If just a fraction of all Americans knew what their electricity actually cost and used this information to adjust their power consumption accordingly, the savings would be huge, according to an article last year in the New York Times.
“Consumers would save nearly $23 billion a year if they shifted just 7 percent of their usage during peak periods to less costly times,” the newspaper wrote, citing research from Carnegie Mellon University. The article went on to say that that savings would equal the entire nation getting a free month of power every year.
Americans aren’t alone in this situation. Many people have never looked at their electricity meter and are barely aware of what electricity costs, let alone the fact that the cost of electricity can fluctuate wildly throughout a single day. Most residential energy consumers pay a flat price per hour of power, regardless of what their utility had to pay to produce that hour of power. Communicating price, and price fluctuations, can have huge benefits.
ZigBee Smart Energy is a standard, easy and affordable way for communicating energy-related information, such as price, over ZigBee wireless networks. It is a global, open standard that allows energy related devices from multiple vendors to interoperate to monitor, control and automate the use of energy. Reducing energy consumption can save consumers and their utilities a lot of money. Less energy consumption also means less environmental impact.
ZigBee Smart Energy profile is being built into many different devices. Electricity meter makers are building it into their solid state meters. Inside the home, ZigBee Smart Energy devices can range from programmable communicating thermostats and smart appliances to displays small enough to fit on a refrigerator magnet and run off a small battery. Other devices might include generic control devices for appliances such as water heaters and pool pumps, or electric and plug-in hybrid electric vehicles.
ZigBee Smart Energy supports a wide array of communications between these devices. To help consumers understand the fluctuating cost of energy, it can report multiple price tiers and price ratios in multiple currencies. It handles real time and historical information about energy consumed and energy delivered, in the case of distributed generation such as rooftop solar panels. To help consumers respond to changing energy prices, ZigBee Smart Energy supports a number of demand response and load control features. It can track multiple demand response and load control events, and audit events. Events can use multiple types of energy controls include temperature set points and offset, criticality levels (such as system emergency signals), and duty cycling. Of course, consumers can have the ability to override events initiated by the utility.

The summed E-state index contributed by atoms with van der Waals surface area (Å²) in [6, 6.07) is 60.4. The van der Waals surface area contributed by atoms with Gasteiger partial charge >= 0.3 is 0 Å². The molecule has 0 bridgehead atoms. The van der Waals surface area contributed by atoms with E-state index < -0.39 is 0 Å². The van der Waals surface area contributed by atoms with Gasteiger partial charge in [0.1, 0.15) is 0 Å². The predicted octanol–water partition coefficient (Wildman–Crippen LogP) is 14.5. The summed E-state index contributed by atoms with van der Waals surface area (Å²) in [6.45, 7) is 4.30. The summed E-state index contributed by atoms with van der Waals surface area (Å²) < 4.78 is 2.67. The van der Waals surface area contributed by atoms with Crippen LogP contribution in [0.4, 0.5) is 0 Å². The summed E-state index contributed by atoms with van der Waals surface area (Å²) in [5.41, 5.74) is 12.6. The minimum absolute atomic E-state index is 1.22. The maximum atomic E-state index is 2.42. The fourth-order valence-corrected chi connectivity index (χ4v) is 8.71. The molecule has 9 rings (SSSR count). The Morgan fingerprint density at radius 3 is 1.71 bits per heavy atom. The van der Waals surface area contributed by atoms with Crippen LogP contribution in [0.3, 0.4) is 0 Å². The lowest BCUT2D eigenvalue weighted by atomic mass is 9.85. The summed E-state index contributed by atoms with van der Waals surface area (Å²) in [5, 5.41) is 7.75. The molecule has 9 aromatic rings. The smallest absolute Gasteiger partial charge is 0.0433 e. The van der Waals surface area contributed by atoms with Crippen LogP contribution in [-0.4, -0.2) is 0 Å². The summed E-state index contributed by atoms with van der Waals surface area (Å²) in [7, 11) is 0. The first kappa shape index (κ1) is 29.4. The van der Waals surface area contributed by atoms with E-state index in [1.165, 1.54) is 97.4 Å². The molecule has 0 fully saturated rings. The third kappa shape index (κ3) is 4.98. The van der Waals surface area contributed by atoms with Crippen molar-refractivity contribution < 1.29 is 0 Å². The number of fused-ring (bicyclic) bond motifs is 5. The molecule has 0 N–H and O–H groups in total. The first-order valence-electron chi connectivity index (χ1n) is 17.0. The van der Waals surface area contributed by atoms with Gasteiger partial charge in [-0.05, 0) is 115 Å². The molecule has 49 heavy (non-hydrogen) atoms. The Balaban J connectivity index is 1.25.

Communications for the control and billing of information must be secure. ZigBee Smart Energy supports data encryption and automatic, secure network registration using either pre-installed keys or standard public key cryptography methods. Registration can be to networks that are consumer controlled, utility controlled, or shared.
The savings from communicating the price of energy are real. At the end of 2007, Southern California Edison selected an advanced metering system that uses ZigBee to communicate price and control information. According to their business case, they are counting on that communication to produce $160 million in savings, roughly 40 percent of the system purchase price, through the reduction of peak energy consumption.
With the recent launch of the first certified ZigBee Smart Energy products from Alliance members in May, consumers and corporations will soon be able to enjoy the many benefits introduced by this technology.
For more information about ZigBee Smart Energy and new products, visit www.zigbee.org/smartenergy. You can also listen to a recorded webinar about ZigBee Smart Energy.